April 26, 2021

UW Health encourages routine infant and childhood vaccinations

Madison, Wis. – It is National Infant Immunization Week and UW Health pediatricians want to take this opportunity to emphasize the importance of routine childhood vaccinations for kids under the age of 2.

Providers believe it is particularly important this year that parents and families stay up to date with checkups and vaccinations, as more children are returning to in-person learning, daycare and other activities.

It is important to ensure your child has these vaccinations because data shows many families skipped or postponed vaccinations in 2020. In May 2020, the Centers for Disease Control and Prevention released a report showing a concerning drop in routine childhood vaccination as a result of safer at home orders.

"The decrease in childhood vaccinations we saw last year is troubling," said Dr. Jim Conway, UW health infectious disease pediatrician and medical director of UW Health's immunization program. "As people gather more and travel more, unvaccinated children are at risk of being exposed to more than just COVID-19, and without vaccines they are at risk of contracting dangerous but preventable diseases."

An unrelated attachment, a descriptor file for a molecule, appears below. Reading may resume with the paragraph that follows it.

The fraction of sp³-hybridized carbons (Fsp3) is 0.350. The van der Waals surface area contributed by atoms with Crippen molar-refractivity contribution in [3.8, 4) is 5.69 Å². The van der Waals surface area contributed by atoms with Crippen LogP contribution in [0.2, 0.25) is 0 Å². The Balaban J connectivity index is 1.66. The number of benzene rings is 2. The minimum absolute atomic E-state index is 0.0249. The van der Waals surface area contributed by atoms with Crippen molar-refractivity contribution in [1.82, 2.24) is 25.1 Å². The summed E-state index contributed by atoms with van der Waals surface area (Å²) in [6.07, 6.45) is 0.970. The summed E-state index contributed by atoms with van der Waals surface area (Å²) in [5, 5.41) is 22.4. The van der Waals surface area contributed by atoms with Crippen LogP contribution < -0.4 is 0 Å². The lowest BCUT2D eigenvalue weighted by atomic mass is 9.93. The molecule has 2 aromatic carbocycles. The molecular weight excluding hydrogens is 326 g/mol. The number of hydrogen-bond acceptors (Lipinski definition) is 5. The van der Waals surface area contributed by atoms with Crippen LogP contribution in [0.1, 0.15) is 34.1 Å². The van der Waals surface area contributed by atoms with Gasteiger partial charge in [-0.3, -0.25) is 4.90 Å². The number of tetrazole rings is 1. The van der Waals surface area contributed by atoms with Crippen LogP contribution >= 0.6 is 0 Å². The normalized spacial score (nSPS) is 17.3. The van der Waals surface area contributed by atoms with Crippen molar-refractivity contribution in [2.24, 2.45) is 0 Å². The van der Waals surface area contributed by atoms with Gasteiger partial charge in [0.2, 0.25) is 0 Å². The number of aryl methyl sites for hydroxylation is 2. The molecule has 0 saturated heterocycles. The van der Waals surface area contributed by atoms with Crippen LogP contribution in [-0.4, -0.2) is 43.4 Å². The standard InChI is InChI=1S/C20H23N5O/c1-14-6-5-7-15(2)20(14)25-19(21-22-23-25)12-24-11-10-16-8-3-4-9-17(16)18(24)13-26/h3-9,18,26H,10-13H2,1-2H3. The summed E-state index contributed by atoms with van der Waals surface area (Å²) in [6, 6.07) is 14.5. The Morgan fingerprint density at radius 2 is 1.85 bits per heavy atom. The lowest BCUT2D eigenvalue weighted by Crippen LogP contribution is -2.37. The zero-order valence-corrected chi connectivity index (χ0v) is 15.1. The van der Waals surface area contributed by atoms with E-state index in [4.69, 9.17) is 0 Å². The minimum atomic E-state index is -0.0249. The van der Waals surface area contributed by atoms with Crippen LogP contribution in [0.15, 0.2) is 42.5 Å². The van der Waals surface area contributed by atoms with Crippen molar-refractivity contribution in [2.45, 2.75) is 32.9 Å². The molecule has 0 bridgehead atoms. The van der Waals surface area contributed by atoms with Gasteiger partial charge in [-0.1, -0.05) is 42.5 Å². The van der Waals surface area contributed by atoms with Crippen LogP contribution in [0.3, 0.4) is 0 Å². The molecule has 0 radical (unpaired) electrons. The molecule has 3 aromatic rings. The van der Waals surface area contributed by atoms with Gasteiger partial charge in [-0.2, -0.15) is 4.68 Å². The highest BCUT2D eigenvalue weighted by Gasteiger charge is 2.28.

These vaccines provide immense protection to our youngest family members, immunizing them against countless serious diseases that once devastated US children routinely, according to Dr. Conway, including tetanus, whooping cough, meningitis, measles and polio. Plus, health systems like UW Health have long been able to safely care for both COVID-19 and non-COVID-19 patients on-site, and these vaccinations are readily available at hospitals, clinics and local pharmacies.

Vaccines save lives. UW Health experts encourage parents to schedule routine childhood vaccinations for any child under the age of 2, and they also encourage anyone over the age of 16 to get the COVID-19 vaccine to best protect themselves and their loved ones from the virus.